Page 56 - Jewish Book Annual Volume 37

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quota systems and gas chambers. I t is a disguise fo r survival,
protective coloration” (p. 208). This child o f the new Faith con­
ceived in Munich will no t be to rm en ted by the Jewish past. Exor­
cised o f memories and guilt over the Holocaust, she will not have
to struggle as Marjorie did to reject Jewish boys who are “rem ind ­
ers o f sad histories and terrib le destinies” (p. 32). She, the new
Jew, will be able to march, brave and whole, into tomorrow.
Do works o f this kind rep resen t a normal development, pa in ­
ful, o f course, bu t inevitable: a development which has similarly
dem eaned and violated o the r events in history because man, af te r
all, remains man — an imperfect creatu re — o r do they po r tend
something more serious and frightening? Those p reda to rs who
rega rd any hum an event as an opportun ity fo r exploitation with­
out reg a rd fo r sensibility or morality are to be excoriated in
accord with the repugnance o f the ir actions. Yet the success o f
such shoddy panderers in capitalizing on the ir insensitivity may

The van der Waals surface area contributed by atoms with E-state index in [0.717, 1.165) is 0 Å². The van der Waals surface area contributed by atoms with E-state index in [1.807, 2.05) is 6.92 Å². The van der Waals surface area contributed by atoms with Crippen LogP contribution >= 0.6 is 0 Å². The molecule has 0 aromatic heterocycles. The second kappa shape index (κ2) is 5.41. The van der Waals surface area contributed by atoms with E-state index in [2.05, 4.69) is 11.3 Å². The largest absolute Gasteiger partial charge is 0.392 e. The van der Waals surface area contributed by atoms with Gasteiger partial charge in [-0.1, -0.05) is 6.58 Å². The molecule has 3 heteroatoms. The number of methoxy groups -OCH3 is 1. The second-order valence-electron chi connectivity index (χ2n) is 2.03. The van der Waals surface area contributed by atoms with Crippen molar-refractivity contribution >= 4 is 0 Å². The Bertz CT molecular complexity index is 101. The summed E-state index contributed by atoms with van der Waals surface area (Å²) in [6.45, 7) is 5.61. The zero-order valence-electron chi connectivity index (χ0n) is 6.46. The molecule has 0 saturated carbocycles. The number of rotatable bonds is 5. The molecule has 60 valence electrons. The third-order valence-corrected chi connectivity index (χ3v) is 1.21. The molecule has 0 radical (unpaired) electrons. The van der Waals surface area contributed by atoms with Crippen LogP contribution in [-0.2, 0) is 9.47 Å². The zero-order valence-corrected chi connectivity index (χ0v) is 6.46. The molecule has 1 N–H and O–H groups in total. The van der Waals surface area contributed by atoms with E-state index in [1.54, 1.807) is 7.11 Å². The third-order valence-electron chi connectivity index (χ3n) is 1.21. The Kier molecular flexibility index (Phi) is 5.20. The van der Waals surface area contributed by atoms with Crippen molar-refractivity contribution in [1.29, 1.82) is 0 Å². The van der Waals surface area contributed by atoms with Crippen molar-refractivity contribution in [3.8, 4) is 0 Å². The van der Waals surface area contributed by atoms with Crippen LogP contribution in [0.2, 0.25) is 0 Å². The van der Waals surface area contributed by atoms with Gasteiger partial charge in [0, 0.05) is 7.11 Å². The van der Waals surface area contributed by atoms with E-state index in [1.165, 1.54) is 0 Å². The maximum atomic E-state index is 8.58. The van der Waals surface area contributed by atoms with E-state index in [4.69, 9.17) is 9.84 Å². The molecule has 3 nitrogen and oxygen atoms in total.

be made possible by the attitudes, actions, and teachings o f others,
more sincere, more though tfu l, more p ro found , and therefo re ,
ultimately more dangerous.
Many have tried to deny the Holocaust by re-writing history:
this has happened in Germany, it has happened in London, even
in Illinois. But it is no t easy to re-write history. By vulgarizing it,
however, by cheapening it, perverting it, history can be reduced
in the eyes o f society to insignificance, thus infinitely increasing
the dangers which ignorance can bring down on all. What I call
the “abuse” o f the Holocaust — the negation, perversion, por-
nografication and trivialization o f the Holocaust in litera tu re —
suggests tha t this may be happen ing and commands ou r vigi­